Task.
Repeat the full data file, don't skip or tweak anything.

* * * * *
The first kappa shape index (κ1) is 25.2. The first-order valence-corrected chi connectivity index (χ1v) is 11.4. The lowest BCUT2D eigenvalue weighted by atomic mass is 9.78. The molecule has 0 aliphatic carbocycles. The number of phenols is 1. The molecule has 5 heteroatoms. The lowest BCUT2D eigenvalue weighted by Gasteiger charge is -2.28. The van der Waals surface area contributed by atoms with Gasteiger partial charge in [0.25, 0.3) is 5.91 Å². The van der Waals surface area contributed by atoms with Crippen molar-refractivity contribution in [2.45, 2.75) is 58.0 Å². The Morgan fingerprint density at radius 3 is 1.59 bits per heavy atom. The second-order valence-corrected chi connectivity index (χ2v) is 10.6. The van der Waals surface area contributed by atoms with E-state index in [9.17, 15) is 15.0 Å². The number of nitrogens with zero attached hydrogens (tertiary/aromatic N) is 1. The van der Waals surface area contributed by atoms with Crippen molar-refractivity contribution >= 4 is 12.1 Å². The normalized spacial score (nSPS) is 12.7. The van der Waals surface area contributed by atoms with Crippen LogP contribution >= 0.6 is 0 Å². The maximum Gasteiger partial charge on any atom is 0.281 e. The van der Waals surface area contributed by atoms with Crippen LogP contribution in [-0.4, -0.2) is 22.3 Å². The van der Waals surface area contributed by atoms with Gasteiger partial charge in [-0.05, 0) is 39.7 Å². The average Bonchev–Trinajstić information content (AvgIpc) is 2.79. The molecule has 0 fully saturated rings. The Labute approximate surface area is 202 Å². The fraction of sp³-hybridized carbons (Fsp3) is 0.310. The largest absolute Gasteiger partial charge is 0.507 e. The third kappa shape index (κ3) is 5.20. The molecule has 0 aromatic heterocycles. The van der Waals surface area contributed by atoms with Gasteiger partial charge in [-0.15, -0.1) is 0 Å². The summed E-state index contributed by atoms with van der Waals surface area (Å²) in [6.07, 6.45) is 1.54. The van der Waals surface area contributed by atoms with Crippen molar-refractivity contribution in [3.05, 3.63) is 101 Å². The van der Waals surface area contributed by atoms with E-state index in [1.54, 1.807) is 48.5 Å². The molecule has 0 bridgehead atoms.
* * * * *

The first kappa shape index (κ1) is 25.2. The first-order valence-corrected chi connectivity index (χ1v) is 11.4. The lowest BCUT2D eigenvalue weighted by atomic mass is 9.78. The molecule has 0 aliphatic carbocycles. The number of phenols is 1. The molecule has 5 heteroatoms. The lowest BCUT2D eigenvalue weighted by Gasteiger charge is -2.28. The van der Waals surface area contributed by atoms with Gasteiger partial charge in [0.25, 0.3) is 5.91 Å². The van der Waals surface area contributed by atoms with Crippen molar-refractivity contribution in [2.45, 2.75) is 58.0 Å². The Morgan fingerprint density at radius 3 is 1.59 bits per heavy atom. The second-order valence-corrected chi connectivity index (χ2v) is 10.6. The van der Waals surface area contributed by atoms with E-state index in [9.17, 15) is 15.0 Å². The number of nitrogens with zero attached hydrogens (tertiary/aromatic N) is 1. The van der Waals surface area contributed by atoms with Crippen molar-refractivity contribution >= 4 is 12.1 Å². The normalized spacial score (nSPS) is 12.7. The van der Waals surface area contributed by atoms with Crippen LogP contribution >= 0.6 is 0 Å². The maximum Gasteiger partial charge on any atom is 0.281 e. The van der Waals surface area contributed by atoms with Crippen LogP contribution in [-0.4, -0.2) is 22.3 Å². The van der Waals surface area contributed by atoms with Gasteiger partial charge in [-0.05, 0) is 39.7 Å². The average Bonchev–Trinajstić information content (AvgIpc) is 2.79. The molecule has 0 fully saturated rings. The Labute approximate surface area is 202 Å². The fraction of sp³-hybridized carbons (Fsp3) is 0.310. The largest absolute Gasteiger partial charge is 0.507 e. The third kappa shape index (κ3) is 5.20. The molecule has 0 aromatic heterocycles. The van der Waals surface area contributed by atoms with Gasteiger partial charge in [-0.15, -0.1) is 0 Å². The summed E-state index contributed by atoms with van der Waals surface area (Å²) in [6.07, 6.45) is 1.54. The van der Waals surface area contributed by atoms with Crippen molar-refractivity contribution in [3.05, 3.63) is 101 Å². The van der Waals surface area contributed by atoms with E-state index in [1.54, 1.807) is 48.5 Å². The molecule has 0 bridgehead atoms.